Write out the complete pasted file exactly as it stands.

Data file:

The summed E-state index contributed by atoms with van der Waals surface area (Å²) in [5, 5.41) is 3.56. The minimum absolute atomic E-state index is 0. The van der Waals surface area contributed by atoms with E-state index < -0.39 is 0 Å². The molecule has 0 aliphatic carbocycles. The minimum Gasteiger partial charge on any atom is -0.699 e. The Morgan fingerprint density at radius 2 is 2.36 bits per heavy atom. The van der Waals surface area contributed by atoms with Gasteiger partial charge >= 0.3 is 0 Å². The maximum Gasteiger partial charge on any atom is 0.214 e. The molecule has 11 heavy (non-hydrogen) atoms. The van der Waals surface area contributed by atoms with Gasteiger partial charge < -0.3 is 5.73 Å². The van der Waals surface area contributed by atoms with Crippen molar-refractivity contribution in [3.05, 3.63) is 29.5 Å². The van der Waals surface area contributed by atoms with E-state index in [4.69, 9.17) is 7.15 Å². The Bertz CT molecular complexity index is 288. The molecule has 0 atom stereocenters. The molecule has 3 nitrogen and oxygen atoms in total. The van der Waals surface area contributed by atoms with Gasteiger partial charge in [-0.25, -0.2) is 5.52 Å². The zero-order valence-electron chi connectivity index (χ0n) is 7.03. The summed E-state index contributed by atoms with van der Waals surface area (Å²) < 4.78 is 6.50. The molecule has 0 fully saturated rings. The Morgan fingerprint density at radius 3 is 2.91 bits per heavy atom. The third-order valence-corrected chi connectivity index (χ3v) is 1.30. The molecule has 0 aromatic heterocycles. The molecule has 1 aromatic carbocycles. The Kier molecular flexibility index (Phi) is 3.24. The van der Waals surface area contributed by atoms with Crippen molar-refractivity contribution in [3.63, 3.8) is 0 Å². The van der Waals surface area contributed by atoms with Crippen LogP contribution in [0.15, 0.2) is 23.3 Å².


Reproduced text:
The summed E-state index contributed by atoms with van der Waals surface area (Å²) in [5, 5.41) is 3.56. The minimum absolute atomic E-state index is 0. The van der Waals surface area contributed by atoms with E-state index < -0.39 is 0 Å². The molecule has 0 aliphatic carbocycles. The minimum Gasteiger partial charge on any atom is -0.699 e. The Morgan fingerprint density at radius 2 is 2.36 bits per heavy atom. The van der Waals surface area contributed by atoms with Gasteiger partial charge >= 0.3 is 0 Å². The maximum Gasteiger partial charge on any atom is 0.214 e. The molecule has 11 heavy (non-hydrogen) atoms. The van der Waals surface area contributed by atoms with Gasteiger partial charge < -0.3 is 5.73 Å². The van der Waals surface area contributed by atoms with Crippen molar-refractivity contribution in [3.05, 3.63) is 29.5 Å². The van der Waals surface area contributed by atoms with E-state index in [4.69, 9.17) is 7.15 Å². The Bertz CT molecular complexity index is 288. The molecule has 0 atom stereocenters. The molecule has 3 nitrogen and oxygen atoms in total. The van der Waals surface area contributed by atoms with Gasteiger partial charge in [-0.25, -0.2) is 5.52 Å². The zero-order valence-electron chi connectivity index (χ0n) is 7.03. The summed E-state index contributed by atoms with van der Waals surface area (Å²) < 4.78 is 6.50. The molecule has 0 fully saturated rings. The Morgan fingerprint density at radius 3 is 2.91 bits per heavy atom. The third-order valence-corrected chi connectivity index (χ3v) is 1.30. The molecule has 0 aromatic heterocycles. The molecule has 1 aromatic carbocycles. The Kier molecular flexibility index (Phi) is 3.24. The van der Waals surface area contributed by atoms with Crippen molar-refractivity contribution in [3.63, 3.8) is 0 Å². The van der Waals surface area contributed by atoms with Crippen LogP contribution in [0.15, 0.2) is 23.3 Å².